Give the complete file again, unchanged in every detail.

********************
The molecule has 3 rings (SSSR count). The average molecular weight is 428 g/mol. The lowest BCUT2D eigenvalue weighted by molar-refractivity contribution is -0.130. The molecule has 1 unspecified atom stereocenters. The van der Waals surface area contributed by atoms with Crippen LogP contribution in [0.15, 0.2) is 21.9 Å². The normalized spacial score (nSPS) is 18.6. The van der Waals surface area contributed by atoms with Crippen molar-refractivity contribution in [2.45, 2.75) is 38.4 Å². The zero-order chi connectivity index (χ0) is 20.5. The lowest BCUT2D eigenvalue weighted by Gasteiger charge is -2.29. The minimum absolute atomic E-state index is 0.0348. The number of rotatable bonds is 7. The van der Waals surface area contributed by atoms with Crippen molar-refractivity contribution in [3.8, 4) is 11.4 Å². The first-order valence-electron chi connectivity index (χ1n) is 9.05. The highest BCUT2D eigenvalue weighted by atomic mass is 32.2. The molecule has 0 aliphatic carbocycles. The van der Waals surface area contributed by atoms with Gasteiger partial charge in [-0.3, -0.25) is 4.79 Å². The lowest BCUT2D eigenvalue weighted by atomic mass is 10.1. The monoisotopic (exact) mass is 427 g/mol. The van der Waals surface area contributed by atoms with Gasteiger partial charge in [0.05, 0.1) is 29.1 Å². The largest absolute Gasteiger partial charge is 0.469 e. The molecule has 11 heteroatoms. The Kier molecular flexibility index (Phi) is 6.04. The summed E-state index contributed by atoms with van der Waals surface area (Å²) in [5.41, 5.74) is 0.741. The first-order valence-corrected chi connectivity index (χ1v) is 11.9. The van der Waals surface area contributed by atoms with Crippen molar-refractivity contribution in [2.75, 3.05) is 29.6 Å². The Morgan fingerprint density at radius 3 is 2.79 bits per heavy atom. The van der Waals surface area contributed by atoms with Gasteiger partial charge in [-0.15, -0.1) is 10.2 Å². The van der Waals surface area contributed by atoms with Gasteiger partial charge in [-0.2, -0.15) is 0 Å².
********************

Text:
The molecule has 3 rings (SSSR count). The average molecular weight is 428 g/mol. The lowest BCUT2D eigenvalue weighted by molar-refractivity contribution is -0.130. The molecule has 1 unspecified atom stereocenters. The van der Waals surface area contributed by atoms with Crippen LogP contribution in [0.15, 0.2) is 21.9 Å². The normalized spacial score (nSPS) is 18.6. The van der Waals surface area contributed by atoms with Crippen molar-refractivity contribution in [2.45, 2.75) is 38.4 Å². The zero-order chi connectivity index (χ0) is 20.5. The lowest BCUT2D eigenvalue weighted by Gasteiger charge is -2.29. The minimum absolute atomic E-state index is 0.0348. The number of rotatable bonds is 7. The van der Waals surface area contributed by atoms with Crippen molar-refractivity contribution in [3.8, 4) is 11.4 Å². The first-order valence-electron chi connectivity index (χ1n) is 9.05. The highest BCUT2D eigenvalue weighted by atomic mass is 32.2. The molecule has 0 aliphatic carbocycles. The van der Waals surface area contributed by atoms with Gasteiger partial charge in [-0.3, -0.25) is 4.79 Å². The lowest BCUT2D eigenvalue weighted by atomic mass is 10.1. The monoisotopic (exact) mass is 427 g/mol. The van der Waals surface area contributed by atoms with Gasteiger partial charge in [0.05, 0.1) is 29.1 Å². The largest absolute Gasteiger partial charge is 0.469 e. The molecule has 11 heteroatoms. The Kier molecular flexibility index (Phi) is 6.04. The summed E-state index contributed by atoms with van der Waals surface area (Å²) in [5.41, 5.74) is 0.741. The first-order valence-corrected chi connectivity index (χ1v) is 11.9. The van der Waals surface area contributed by atoms with Crippen molar-refractivity contribution in [2.75, 3.05) is 29.6 Å². The Morgan fingerprint density at radius 3 is 2.79 bits per heavy atom. The van der Waals surface area contributed by atoms with Gasteiger partial charge in [-0.15, -0.1) is 10.2 Å². The van der Waals surface area contributed by atoms with Gasteiger partial charge in [-0.2, -0.15) is 0 Å².